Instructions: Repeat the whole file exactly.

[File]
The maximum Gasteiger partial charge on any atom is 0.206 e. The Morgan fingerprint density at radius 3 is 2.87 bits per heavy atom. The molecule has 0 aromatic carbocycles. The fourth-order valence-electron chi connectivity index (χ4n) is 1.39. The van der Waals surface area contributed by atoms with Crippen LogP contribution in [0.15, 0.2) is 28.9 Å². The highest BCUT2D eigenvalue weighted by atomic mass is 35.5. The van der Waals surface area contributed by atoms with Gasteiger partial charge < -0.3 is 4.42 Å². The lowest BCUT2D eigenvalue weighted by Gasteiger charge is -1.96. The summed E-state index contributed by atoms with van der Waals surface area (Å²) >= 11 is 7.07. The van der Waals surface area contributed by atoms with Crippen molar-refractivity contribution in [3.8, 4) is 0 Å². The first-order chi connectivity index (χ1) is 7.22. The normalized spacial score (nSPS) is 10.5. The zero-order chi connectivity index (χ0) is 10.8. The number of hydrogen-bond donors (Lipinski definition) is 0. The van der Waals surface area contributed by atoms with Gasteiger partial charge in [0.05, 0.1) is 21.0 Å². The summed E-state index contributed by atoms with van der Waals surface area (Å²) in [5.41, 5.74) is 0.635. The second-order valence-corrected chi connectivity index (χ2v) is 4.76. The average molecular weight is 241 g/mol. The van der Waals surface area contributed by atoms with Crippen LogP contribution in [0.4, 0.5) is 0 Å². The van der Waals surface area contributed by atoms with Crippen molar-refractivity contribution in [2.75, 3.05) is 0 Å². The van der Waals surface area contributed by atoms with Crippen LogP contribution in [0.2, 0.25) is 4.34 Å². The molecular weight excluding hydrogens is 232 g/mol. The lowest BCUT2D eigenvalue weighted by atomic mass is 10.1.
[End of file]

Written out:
The maximum Gasteiger partial charge on any atom is 0.206 e. The Morgan fingerprint density at radius 3 is 2.87 bits per heavy atom. The molecule has 0 aromatic carbocycles. The fourth-order valence-electron chi connectivity index (χ4n) is 1.39. The van der Waals surface area contributed by atoms with Crippen LogP contribution in [0.15, 0.2) is 28.9 Å². The highest BCUT2D eigenvalue weighted by atomic mass is 35.5. The van der Waals surface area contributed by atoms with Gasteiger partial charge < -0.3 is 4.42 Å². The lowest BCUT2D eigenvalue weighted by Gasteiger charge is -1.96. The summed E-state index contributed by atoms with van der Waals surface area (Å²) >= 11 is 7.07. The van der Waals surface area contributed by atoms with Crippen molar-refractivity contribution in [3.8, 4) is 0 Å². The first-order chi connectivity index (χ1) is 7.22. The normalized spacial score (nSPS) is 10.5. The zero-order chi connectivity index (χ0) is 10.8. The number of hydrogen-bond donors (Lipinski definition) is 0. The van der Waals surface area contributed by atoms with Gasteiger partial charge in [0.05, 0.1) is 21.0 Å². The summed E-state index contributed by atoms with van der Waals surface area (Å²) in [5.41, 5.74) is 0.635. The second-order valence-corrected chi connectivity index (χ2v) is 4.76. The average molecular weight is 241 g/mol. The van der Waals surface area contributed by atoms with Crippen LogP contribution in [0.4, 0.5) is 0 Å². The van der Waals surface area contributed by atoms with Crippen molar-refractivity contribution in [2.75, 3.05) is 0 Å². The van der Waals surface area contributed by atoms with Crippen LogP contribution in [0.2, 0.25) is 4.34 Å². The molecular weight excluding hydrogens is 232 g/mol. The lowest BCUT2D eigenvalue weighted by atomic mass is 10.1.